Lipitor, Nexium still top-selling brands

Here's something for you competitive types, the ones who like to keep track of whose drug is bigger than whose. (You know who you are.) Last week's sad-but-true report from IMS Health on stagnating drug sales also included some lovely little nuggets on top brands by prescription and by dollar volume. Here we go.

The five drugs that accounted for the most dispensed scrips include four generics and just one branded product--and that brand saw scrips drop. Here's the list, with the number of scrips for 2008 and 2007 for comparison's sake. 

  • Hydrocodone with acetaminophen, generic painkiller, 124 million scrips in 2008, up from 119 million in 2007.
  • Lisinopril, generic blood pressure med, 75.5 million, up from 70.5 million in 2007
  • Simvastatin, generic cholesterol remedy, 66.7 million, up from 47.7 million in 2007
  • Levothyroxine sodium, generic thyroid hormone, 61.4 million, up from 55 million in 2007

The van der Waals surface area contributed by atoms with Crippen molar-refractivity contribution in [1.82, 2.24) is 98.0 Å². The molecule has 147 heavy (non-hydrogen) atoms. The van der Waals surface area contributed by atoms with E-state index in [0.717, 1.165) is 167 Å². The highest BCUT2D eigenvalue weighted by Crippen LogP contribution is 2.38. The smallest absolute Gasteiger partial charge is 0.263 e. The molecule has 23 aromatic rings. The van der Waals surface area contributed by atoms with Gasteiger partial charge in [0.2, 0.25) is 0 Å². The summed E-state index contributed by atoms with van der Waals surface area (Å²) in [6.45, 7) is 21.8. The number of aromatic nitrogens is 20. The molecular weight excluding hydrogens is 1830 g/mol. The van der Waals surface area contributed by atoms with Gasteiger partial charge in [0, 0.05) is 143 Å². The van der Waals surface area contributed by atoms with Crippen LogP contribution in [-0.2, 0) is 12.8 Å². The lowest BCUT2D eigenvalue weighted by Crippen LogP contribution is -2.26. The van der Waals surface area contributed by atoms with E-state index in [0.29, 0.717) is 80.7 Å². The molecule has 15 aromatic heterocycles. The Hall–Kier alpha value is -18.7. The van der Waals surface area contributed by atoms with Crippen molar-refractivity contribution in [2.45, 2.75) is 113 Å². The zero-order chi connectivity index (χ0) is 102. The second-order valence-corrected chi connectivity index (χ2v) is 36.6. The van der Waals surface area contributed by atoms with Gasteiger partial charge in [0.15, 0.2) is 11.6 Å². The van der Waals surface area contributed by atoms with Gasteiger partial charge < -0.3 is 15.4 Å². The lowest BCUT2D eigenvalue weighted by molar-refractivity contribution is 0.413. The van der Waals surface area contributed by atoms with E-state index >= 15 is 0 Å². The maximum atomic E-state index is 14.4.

• Lipitor, Pfizer's branded cholesterol med, 57.9 million, down from 65.1 million in 2007

Now for the dollar figures. As you can imagine, all the top-dollar meds are brand-name drugs, simply because branded meds are so much more expensive. Here are the top five.

  • Lipitor, Pfizer, cholesterol, $7.8 billion, down from $8.1 billion in 2007
  • Nexium, AstraZeneca, heartburn/gastric reflux, $5.9 billion, up from $5.5 billion in 2007
  • Plavix, Bristol-Myers Squibb, blood thinner, $4.9 billion, up from $3.9 billion in 2007
  • Advair Diskus, GlaxoSmithKline, asthma/COPD, $4.4 billion, up from $4.3 billion in 2007
  • Seroquel, AstraZeneca, atypical antipsychotic, $3.9 billion, up from $3.5 billion in 2007

Now, here's your pop quiz: Are any of the top five branded meds due to go off patent soon? Yep. That's another sad-but-true set of facts. 

- read the report at Seeking Alpha

Suggested Articles

Despite having lost some of its novelty, AZ's Brilinta is touting bleeding data over aspirin that could be a big break in acute coronary syndrome.

More than a year after J&J and Bayer pulled the plug on Xarelto in patients after a rare valve replacement, the pair are still seeking answers.

Having already whiffed on one crucial heart failure trial, Novartis is focusing on "profound" data from its Entresto studies in hopes for another go.